urbanus vulgaris

urban life & culture / ideas & insights / innovation & development

Robin Hood Gardens – one of the most hated buildings in UK

by gailiute

“As it faces demolition, the Architectural Review‘s history editor Tom Wilkinson considers the legacy of London’s Robin Hood Gardens– one of east London’s most notable brutalist housing projects. Although consistently voted some of the most hated buildings in the country, Wilkinson delves beyond the style debate to consider the values and intentions which underpinned the building of this controversial estate and others like it.”

– says SustainableCitiesCollective.

 

 

More on the building here.

Ken Livingstone, Fmr. Mayor of London: “How can you keep London viable for ordinary people?”

by jiookrednav

“For this you need two vital things: good transport & affordable houses.”

“The former Mayor of London is the figurehead of Labour’s equality ideal. He is angry about the fact that his city is becoming increasingly unaffordable for large groups of people and is falling in the hands of private companies. He travels Greater London from left to right with the Jubilee Line. From his simple residential neighbourhood Brent, through the financial heart of Canary Wharf, to the revitalization areas of Eastern London. An outspoken guide in a rapidly growing metropolis.”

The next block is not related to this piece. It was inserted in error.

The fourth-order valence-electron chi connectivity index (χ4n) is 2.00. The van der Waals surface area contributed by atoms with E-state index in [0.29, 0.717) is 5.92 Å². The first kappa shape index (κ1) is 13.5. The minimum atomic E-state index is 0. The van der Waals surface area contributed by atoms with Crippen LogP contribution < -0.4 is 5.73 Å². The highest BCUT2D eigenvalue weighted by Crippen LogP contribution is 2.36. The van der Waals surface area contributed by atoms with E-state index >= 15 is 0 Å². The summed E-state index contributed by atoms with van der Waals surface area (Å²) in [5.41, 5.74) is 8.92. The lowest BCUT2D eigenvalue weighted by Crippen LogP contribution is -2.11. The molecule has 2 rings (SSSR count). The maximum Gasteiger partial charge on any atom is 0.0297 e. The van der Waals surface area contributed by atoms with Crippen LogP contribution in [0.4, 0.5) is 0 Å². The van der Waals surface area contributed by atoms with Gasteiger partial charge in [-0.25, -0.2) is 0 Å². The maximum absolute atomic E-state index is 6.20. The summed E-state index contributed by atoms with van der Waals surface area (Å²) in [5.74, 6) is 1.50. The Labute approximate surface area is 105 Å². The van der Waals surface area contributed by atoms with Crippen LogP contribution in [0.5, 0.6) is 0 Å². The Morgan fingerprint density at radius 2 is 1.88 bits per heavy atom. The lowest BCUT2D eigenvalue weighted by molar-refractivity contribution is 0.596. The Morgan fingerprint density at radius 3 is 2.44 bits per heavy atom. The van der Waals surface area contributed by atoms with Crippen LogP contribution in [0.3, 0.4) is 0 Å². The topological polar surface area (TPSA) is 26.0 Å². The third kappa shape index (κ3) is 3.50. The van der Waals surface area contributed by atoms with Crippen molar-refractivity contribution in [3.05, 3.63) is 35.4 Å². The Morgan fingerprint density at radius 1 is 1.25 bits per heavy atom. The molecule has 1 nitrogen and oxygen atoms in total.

150216_Ken Livingstone_Fmr Mayor of London

Can anyone imagine not using the legacy of the Olympic Games? One of Ken Livingstone most important decisions was the bid for the Olympics and the successive use of the area for inner-city development. He also shows the importance of design in social housing. In a mixed block with 25% social housing the affluent enter through the front door, the social housing residents live on floors 6 to 15 and enter through a dark alley…

The documentary can be found here.

Cultivating complexity

by gailiute

Beautifully written and worth reading:

“We like to think of cities as human artifacts, but they behave like autonomous organisms, subject to growth and decay, health and renewal, that no single power is in control of. For that reason we rightly call them complex and self regulating entities. We should therefore seek to study them the way natural phenomena are studied. Laws of nature reveal themselves by patterns of change and gradual transformation. A similar approach yields knowledge about properties that are shared by all urban fabrics, large or small, historic or contemporary. Changes in an urban environment are caused by human agents in control of specific parts of it. To study this we do not need to know the agent’s identity, nor its intentions, hopes, and priorities, other than what we can deduct from transformations that we observe. The constants that govern the built environment can be learned by patient and detached observation, more or less in the way a person can learn the rules of the chess game by observing the movement of the pieces on the board. The chess game observer deducts two things: ” (J. Habraken, 2013)